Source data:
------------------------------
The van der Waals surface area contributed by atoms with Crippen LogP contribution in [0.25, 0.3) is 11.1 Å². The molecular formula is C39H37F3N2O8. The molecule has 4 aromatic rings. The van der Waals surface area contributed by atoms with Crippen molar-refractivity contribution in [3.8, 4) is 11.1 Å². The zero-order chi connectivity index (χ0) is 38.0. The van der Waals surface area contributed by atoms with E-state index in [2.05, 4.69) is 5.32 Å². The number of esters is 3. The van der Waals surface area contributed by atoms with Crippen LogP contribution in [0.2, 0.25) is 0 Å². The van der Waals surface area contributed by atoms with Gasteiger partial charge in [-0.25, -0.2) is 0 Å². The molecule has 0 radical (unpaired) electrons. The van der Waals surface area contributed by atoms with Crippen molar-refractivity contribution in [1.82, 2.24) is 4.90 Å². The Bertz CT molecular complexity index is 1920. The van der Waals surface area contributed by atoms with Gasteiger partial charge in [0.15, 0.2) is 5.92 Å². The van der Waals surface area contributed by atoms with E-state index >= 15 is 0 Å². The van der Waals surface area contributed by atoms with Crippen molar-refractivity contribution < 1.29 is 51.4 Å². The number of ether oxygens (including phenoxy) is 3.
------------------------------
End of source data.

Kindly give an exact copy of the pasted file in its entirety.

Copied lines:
The van der Waals surface area contributed by atoms with Crippen LogP contribution in [0.25, 0.3) is 11.1 Å². The molecular formula is C39H37F3N2O8. The molecule has 4 aromatic rings. The van der Waals surface area contributed by atoms with Crippen molar-refractivity contribution in [3.8, 4) is 11.1 Å². The zero-order chi connectivity index (χ0) is 38.0. The van der Waals surface area contributed by atoms with E-state index in [2.05, 4.69) is 5.32 Å². The number of esters is 3. The van der Waals surface area contributed by atoms with Crippen LogP contribution in [0.2, 0.25) is 0 Å². The van der Waals surface area contributed by atoms with Gasteiger partial charge in [-0.25, -0.2) is 0 Å². The molecule has 0 radical (unpaired) electrons. The van der Waals surface area contributed by atoms with Crippen molar-refractivity contribution in [1.82, 2.24) is 4.90 Å². The Bertz CT molecular complexity index is 1920. The van der Waals surface area contributed by atoms with Gasteiger partial charge in [0.15, 0.2) is 5.92 Å². The van der Waals surface area contributed by atoms with E-state index >= 15 is 0 Å². The van der Waals surface area contributed by atoms with Crippen molar-refractivity contribution < 1.29 is 51.4 Å². The number of ether oxygens (including phenoxy) is 3.